A Conceptual Cohesion Metric for Service Oriented Systems (pp302-332)
Ali Kazemi, Ali Rostampour, Hassan Haghighi, and Sahel Abbasi
Service conceptual cohesion has an incredible impact on the reusability and maintainability of service-oriented software systems. Conceptual cohesion indicates the degree of focus of services on a single business functionality. Current metrics for measuring service cohesion reflect the structural aspect of cohesion and therefore cannot be utilized to measure conceptual cohesion of services. Latent Semantic Indexing (LSI), on the other hand, is an information retrieval technique widely used to measure the degree of similarity between a set of text based documents. In our previous work, a metric, namely SCD (Service Cohesion Degree), has been proposed that measures conceptual cohesion of services based on the LSI technique. SCD provides a quantitative evaluation to measure how much a service concentrates on a single business functionality. In addition, SCD is applied in the service identification step, i.e., when services are not yet available, and the designer plans for developing services with high cohesion. This paper has two contributions in comparison to our previous work. At first, it resolves two anomalies occurring in our previous method when calculating conceptual relationship between service operations. Secondly, as the main contribution of the paper, it presents details of a theoretical validation and an empirical evaluation of SCD. By using a small-scale controlled study, the empirical evaluation demonstrates that SCD could measure conceptual cohesion of services acceptably.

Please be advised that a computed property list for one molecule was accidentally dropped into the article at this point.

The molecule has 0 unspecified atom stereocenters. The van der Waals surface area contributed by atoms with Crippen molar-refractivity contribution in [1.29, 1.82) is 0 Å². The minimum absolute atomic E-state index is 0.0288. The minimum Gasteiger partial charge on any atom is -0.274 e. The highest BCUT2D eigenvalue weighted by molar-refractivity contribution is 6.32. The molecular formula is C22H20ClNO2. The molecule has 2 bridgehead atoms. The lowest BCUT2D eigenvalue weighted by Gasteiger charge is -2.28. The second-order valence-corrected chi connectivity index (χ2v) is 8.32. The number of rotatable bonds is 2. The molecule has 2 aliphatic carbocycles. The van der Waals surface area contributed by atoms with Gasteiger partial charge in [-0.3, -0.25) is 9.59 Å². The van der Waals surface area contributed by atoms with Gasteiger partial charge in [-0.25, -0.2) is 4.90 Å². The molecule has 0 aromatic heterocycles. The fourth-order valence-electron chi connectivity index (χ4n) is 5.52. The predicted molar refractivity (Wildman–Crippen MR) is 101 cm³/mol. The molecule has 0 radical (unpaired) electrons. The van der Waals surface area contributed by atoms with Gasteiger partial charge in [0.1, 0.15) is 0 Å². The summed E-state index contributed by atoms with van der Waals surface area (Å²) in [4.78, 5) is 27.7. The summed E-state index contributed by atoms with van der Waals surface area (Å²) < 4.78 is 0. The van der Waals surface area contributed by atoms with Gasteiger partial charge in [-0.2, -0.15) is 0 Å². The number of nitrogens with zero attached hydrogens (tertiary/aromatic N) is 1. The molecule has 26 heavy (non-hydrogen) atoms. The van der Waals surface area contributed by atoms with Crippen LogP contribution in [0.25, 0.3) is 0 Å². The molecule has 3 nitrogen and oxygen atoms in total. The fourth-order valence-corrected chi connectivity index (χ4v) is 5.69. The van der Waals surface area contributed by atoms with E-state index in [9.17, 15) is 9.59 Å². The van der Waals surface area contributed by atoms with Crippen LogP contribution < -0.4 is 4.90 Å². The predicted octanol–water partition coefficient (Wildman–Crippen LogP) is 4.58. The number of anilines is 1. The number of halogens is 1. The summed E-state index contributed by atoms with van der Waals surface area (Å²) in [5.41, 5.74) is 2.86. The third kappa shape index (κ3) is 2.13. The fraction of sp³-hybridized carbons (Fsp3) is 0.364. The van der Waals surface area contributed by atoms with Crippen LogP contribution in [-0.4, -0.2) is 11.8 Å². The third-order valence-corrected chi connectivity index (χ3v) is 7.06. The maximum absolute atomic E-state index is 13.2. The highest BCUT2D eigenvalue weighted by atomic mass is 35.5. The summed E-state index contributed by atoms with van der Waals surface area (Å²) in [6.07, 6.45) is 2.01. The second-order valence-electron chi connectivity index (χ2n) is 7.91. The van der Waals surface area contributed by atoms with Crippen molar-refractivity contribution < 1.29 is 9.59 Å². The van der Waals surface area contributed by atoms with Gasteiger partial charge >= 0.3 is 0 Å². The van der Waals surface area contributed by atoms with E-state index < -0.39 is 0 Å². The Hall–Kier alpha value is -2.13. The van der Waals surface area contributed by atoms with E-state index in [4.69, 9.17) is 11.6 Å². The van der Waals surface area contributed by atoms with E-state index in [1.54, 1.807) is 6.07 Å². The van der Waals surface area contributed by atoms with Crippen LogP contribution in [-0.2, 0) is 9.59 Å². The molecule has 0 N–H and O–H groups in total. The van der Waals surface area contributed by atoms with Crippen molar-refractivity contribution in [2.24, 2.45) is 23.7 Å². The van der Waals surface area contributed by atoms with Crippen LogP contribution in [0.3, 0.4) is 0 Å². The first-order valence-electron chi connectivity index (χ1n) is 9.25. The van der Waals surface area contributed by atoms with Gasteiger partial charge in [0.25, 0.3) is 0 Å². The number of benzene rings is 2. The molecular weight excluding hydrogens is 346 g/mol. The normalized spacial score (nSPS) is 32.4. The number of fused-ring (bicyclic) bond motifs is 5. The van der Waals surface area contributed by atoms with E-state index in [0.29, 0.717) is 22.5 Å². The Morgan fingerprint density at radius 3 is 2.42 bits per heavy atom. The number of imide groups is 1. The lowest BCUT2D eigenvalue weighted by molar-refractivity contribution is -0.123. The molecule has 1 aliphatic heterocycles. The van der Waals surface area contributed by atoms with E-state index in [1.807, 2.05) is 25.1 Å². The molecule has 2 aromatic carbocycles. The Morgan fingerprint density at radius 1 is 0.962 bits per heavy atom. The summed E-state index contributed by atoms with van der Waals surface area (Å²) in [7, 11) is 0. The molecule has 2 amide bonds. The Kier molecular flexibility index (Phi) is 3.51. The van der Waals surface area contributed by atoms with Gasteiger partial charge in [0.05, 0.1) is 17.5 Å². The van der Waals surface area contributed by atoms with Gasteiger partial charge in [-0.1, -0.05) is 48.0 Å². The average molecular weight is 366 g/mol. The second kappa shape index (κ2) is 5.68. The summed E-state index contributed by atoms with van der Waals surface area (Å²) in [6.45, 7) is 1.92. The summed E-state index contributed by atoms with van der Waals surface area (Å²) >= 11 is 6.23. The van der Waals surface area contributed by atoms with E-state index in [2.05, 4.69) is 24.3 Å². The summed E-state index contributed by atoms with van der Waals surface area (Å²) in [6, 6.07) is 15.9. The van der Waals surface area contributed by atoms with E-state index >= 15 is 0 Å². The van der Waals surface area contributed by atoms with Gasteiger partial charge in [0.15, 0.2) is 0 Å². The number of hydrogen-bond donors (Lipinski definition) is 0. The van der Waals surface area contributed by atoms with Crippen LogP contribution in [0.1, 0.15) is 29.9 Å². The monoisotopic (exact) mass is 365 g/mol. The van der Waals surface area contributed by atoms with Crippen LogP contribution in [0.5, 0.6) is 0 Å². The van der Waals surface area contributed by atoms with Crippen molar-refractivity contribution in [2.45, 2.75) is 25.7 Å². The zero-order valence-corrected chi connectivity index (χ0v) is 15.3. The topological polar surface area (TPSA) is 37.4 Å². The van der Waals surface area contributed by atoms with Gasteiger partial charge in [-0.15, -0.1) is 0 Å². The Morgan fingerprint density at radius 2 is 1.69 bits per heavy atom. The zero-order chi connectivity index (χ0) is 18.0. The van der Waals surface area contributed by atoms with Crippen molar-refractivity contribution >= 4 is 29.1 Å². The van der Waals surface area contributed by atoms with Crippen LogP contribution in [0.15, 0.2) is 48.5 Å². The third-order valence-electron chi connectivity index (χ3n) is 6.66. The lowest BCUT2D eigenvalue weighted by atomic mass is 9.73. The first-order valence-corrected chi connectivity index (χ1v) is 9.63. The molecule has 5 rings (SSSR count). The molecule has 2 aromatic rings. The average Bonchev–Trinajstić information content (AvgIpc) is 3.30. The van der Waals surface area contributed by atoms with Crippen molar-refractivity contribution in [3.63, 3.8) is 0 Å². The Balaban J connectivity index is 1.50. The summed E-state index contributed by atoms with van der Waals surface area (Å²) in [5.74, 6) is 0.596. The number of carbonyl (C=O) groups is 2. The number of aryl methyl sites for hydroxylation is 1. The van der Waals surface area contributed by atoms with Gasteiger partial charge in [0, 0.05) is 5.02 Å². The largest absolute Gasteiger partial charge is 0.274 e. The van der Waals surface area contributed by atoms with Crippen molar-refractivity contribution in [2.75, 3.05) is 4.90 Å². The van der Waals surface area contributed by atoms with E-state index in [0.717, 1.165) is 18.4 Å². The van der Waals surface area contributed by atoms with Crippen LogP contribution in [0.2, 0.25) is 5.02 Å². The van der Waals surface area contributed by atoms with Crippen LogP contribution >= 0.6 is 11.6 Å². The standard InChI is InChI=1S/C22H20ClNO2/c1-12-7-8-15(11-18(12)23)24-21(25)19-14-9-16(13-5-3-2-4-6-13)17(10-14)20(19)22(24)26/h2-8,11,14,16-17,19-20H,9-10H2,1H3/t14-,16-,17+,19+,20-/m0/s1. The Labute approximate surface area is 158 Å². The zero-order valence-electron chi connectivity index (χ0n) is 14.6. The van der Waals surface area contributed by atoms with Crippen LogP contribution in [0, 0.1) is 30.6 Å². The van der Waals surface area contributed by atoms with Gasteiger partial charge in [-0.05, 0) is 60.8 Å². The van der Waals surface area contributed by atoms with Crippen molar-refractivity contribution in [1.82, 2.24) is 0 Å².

Webpage Clustering – Taking the Zero Step: a Case Study of an Iranian Website (pp333-360)
Abbas Keramati and Ruholla Jafari-Marandi
The expansion of websites and their too many pages not only have pushed their visitors to frustration but also have made the websites ever more difficult to be managed and controlled by their owners. In the past few years data mining (clustering) has been of great help so as to assist website’s owner to address the complexities related to owners’ extracting their visitor’s preferences and their coming to know their websites properly. In this line of literature, this paper contains several parts and features. First, with regard to the fact that SOM has been the popular algorithm in dealing with page clustering, a comparison between SOM and K-means (another popular clustering algorithm) were performed to show the superiority of SOM in dealing with the task of webpage clustering. Second, due to the clustering tasks’ complication not being able to be tested (unlike Classification), this study aims at proposing a mind-set by which one before taking any other actions has to go through some steps in order to choose the best set of data. Thirdly, looking at the literature, one can see the question about the suitability of types of data (content, structure and usage) and the task they are being used for has never been raised. Using an Iranian website’s data, a field study and SOM algorithm, we presented that the popular belief about the type of data and the task they are appropriate for should be open to doubt. It was also depicted that different sets of data in two chosen tasks – webpage profiling and extracting visitors’ preference - can influence the results tremendously. Last but not least, apart from observing the influence of different sets of data, both data mining tasks have been performed to the end and the results are presented in the paper. Additionally, using the second clustering task’s results (the extraction of visitors’ preferences) a novel recommendation system is presented. The recommendation system in question was installed in the website for more than a month and its influence on the whole website is observed and analysed.